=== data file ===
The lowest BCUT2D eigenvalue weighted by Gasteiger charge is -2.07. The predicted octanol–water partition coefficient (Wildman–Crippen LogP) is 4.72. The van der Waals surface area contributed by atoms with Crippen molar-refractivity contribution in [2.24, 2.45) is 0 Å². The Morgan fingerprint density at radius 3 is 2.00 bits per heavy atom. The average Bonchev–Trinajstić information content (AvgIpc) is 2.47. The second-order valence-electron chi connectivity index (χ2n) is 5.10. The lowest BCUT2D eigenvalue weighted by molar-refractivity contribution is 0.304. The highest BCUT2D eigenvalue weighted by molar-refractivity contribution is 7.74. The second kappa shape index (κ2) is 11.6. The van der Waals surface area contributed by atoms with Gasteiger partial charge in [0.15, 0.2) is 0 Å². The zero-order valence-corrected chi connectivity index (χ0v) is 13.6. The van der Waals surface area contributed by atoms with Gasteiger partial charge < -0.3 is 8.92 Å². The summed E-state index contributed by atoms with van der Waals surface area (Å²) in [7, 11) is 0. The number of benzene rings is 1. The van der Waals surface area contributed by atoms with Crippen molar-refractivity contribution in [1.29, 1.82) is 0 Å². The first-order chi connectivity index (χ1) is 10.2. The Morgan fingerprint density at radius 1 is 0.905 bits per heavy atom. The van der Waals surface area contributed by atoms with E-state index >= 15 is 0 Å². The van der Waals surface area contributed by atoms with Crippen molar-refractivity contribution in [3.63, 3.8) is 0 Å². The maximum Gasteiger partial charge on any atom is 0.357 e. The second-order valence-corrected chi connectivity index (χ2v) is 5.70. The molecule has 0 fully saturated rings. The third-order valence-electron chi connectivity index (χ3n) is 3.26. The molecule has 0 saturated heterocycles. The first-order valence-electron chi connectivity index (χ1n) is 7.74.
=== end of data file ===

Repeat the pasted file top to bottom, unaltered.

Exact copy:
The lowest BCUT2D eigenvalue weighted by Gasteiger charge is -2.07. The predicted octanol–water partition coefficient (Wildman–Crippen LogP) is 4.72. The van der Waals surface area contributed by atoms with Crippen molar-refractivity contribution in [2.24, 2.45) is 0 Å². The Morgan fingerprint density at radius 3 is 2.00 bits per heavy atom. The average Bonchev–Trinajstić information content (AvgIpc) is 2.47. The second-order valence-electron chi connectivity index (χ2n) is 5.10. The lowest BCUT2D eigenvalue weighted by molar-refractivity contribution is 0.304. The highest BCUT2D eigenvalue weighted by molar-refractivity contribution is 7.74. The second kappa shape index (κ2) is 11.6. The van der Waals surface area contributed by atoms with Gasteiger partial charge in [0.15, 0.2) is 0 Å². The zero-order valence-corrected chi connectivity index (χ0v) is 13.6. The van der Waals surface area contributed by atoms with Gasteiger partial charge < -0.3 is 8.92 Å². The summed E-state index contributed by atoms with van der Waals surface area (Å²) in [7, 11) is 0. The number of benzene rings is 1. The van der Waals surface area contributed by atoms with Crippen molar-refractivity contribution in [1.29, 1.82) is 0 Å². The first-order chi connectivity index (χ1) is 10.2. The Morgan fingerprint density at radius 1 is 0.905 bits per heavy atom. The van der Waals surface area contributed by atoms with E-state index >= 15 is 0 Å². The van der Waals surface area contributed by atoms with Crippen molar-refractivity contribution in [3.63, 3.8) is 0 Å². The maximum Gasteiger partial charge on any atom is 0.357 e. The second-order valence-corrected chi connectivity index (χ2v) is 5.70. The molecule has 0 fully saturated rings. The third-order valence-electron chi connectivity index (χ3n) is 3.26. The molecule has 0 saturated heterocycles. The first-order valence-electron chi connectivity index (χ1n) is 7.74.